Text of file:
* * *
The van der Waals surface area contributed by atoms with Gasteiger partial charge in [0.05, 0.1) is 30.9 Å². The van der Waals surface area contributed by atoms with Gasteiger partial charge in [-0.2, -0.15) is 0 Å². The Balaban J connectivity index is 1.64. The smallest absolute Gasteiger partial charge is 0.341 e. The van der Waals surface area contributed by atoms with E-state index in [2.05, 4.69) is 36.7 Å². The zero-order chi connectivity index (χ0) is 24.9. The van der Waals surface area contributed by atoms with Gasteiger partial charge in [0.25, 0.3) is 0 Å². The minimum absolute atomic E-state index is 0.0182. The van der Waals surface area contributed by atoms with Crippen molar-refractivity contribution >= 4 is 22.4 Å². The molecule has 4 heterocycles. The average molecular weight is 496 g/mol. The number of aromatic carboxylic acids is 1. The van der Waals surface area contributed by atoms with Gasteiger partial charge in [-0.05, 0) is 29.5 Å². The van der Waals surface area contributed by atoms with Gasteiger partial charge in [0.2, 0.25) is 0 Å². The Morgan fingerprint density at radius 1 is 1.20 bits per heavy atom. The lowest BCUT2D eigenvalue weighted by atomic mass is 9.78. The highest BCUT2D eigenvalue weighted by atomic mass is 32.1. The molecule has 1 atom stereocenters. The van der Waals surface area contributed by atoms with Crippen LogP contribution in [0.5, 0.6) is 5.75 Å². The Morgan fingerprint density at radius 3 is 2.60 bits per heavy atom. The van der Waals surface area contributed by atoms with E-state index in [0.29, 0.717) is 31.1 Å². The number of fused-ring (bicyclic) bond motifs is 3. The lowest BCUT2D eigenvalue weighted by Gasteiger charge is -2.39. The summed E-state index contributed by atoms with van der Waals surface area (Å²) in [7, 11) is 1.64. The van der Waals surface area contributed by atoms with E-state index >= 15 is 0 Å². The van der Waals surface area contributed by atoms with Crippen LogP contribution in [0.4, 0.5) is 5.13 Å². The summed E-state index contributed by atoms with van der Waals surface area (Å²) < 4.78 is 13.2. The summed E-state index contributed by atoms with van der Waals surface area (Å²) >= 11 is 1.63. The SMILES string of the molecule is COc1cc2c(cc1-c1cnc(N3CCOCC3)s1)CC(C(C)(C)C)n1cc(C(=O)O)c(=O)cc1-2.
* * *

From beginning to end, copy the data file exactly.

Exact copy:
The van der Waals surface area contributed by atoms with Gasteiger partial charge in [0.05, 0.1) is 30.9 Å². The van der Waals surface area contributed by atoms with Gasteiger partial charge in [-0.2, -0.15) is 0 Å². The Balaban J connectivity index is 1.64. The smallest absolute Gasteiger partial charge is 0.341 e. The van der Waals surface area contributed by atoms with E-state index in [2.05, 4.69) is 36.7 Å². The zero-order chi connectivity index (χ0) is 24.9. The van der Waals surface area contributed by atoms with Gasteiger partial charge in [0.25, 0.3) is 0 Å². The minimum absolute atomic E-state index is 0.0182. The van der Waals surface area contributed by atoms with Crippen molar-refractivity contribution >= 4 is 22.4 Å². The molecule has 4 heterocycles. The average molecular weight is 496 g/mol. The number of aromatic carboxylic acids is 1. The van der Waals surface area contributed by atoms with Gasteiger partial charge in [-0.05, 0) is 29.5 Å². The van der Waals surface area contributed by atoms with Gasteiger partial charge in [0.2, 0.25) is 0 Å². The Morgan fingerprint density at radius 1 is 1.20 bits per heavy atom. The lowest BCUT2D eigenvalue weighted by atomic mass is 9.78. The highest BCUT2D eigenvalue weighted by atomic mass is 32.1. The molecule has 1 atom stereocenters. The van der Waals surface area contributed by atoms with Crippen LogP contribution in [0.5, 0.6) is 5.75 Å². The Morgan fingerprint density at radius 3 is 2.60 bits per heavy atom. The van der Waals surface area contributed by atoms with E-state index in [0.29, 0.717) is 31.1 Å². The number of fused-ring (bicyclic) bond motifs is 3. The lowest BCUT2D eigenvalue weighted by Gasteiger charge is -2.39. The summed E-state index contributed by atoms with van der Waals surface area (Å²) in [7, 11) is 1.64. The van der Waals surface area contributed by atoms with E-state index >= 15 is 0 Å². The van der Waals surface area contributed by atoms with Crippen LogP contribution in [0.4, 0.5) is 5.13 Å². The summed E-state index contributed by atoms with van der Waals surface area (Å²) < 4.78 is 13.2. The summed E-state index contributed by atoms with van der Waals surface area (Å²) >= 11 is 1.63. The SMILES string of the molecule is COc1cc2c(cc1-c1cnc(N3CCOCC3)s1)CC(C(C)(C)C)n1cc(C(=O)O)c(=O)cc1-2.